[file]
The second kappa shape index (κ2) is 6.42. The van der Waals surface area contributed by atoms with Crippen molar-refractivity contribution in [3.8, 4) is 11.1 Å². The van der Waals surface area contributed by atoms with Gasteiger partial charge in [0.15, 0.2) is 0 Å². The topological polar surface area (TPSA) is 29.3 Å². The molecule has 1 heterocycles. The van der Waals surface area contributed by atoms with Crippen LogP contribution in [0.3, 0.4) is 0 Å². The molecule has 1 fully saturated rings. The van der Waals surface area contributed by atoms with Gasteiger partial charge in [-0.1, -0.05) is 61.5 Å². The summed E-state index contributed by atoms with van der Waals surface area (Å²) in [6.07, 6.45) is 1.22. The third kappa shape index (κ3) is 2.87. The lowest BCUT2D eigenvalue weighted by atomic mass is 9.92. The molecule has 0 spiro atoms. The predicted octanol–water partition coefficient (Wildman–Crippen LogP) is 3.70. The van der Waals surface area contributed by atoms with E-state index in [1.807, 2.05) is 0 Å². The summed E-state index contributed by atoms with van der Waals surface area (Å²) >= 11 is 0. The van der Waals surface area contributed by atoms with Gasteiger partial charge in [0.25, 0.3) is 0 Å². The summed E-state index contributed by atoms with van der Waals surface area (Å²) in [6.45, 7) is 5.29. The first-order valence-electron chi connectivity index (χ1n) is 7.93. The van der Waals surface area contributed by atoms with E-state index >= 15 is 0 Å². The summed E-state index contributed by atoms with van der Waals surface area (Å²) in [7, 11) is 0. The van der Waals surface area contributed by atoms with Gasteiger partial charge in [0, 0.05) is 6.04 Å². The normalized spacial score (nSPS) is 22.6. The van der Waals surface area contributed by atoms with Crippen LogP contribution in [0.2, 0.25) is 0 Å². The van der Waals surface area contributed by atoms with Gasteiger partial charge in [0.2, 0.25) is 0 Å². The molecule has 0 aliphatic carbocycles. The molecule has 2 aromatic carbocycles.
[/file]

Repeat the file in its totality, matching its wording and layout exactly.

The second kappa shape index (κ2) is 6.42. The van der Waals surface area contributed by atoms with Crippen molar-refractivity contribution in [3.8, 4) is 11.1 Å². The van der Waals surface area contributed by atoms with Gasteiger partial charge in [0.15, 0.2) is 0 Å². The topological polar surface area (TPSA) is 29.3 Å². The molecule has 1 heterocycles. The van der Waals surface area contributed by atoms with Crippen LogP contribution in [0.3, 0.4) is 0 Å². The molecule has 1 fully saturated rings. The van der Waals surface area contributed by atoms with Gasteiger partial charge in [-0.1, -0.05) is 61.5 Å². The summed E-state index contributed by atoms with van der Waals surface area (Å²) in [6.07, 6.45) is 1.22. The third kappa shape index (κ3) is 2.87. The lowest BCUT2D eigenvalue weighted by atomic mass is 9.92. The molecule has 0 spiro atoms. The predicted octanol–water partition coefficient (Wildman–Crippen LogP) is 3.70. The van der Waals surface area contributed by atoms with E-state index in [1.807, 2.05) is 0 Å². The summed E-state index contributed by atoms with van der Waals surface area (Å²) >= 11 is 0. The van der Waals surface area contributed by atoms with Gasteiger partial charge in [0.25, 0.3) is 0 Å². The summed E-state index contributed by atoms with van der Waals surface area (Å²) in [6.45, 7) is 5.29. The first-order valence-electron chi connectivity index (χ1n) is 7.93. The van der Waals surface area contributed by atoms with E-state index >= 15 is 0 Å². The summed E-state index contributed by atoms with van der Waals surface area (Å²) in [7, 11) is 0. The van der Waals surface area contributed by atoms with Gasteiger partial charge in [0, 0.05) is 6.04 Å². The normalized spacial score (nSPS) is 22.6. The van der Waals surface area contributed by atoms with Crippen LogP contribution in [0.2, 0.25) is 0 Å². The van der Waals surface area contributed by atoms with Gasteiger partial charge in [0.2, 0.25) is 0 Å². The molecule has 0 aliphatic carbocycles. The molecule has 2 aromatic carbocycles.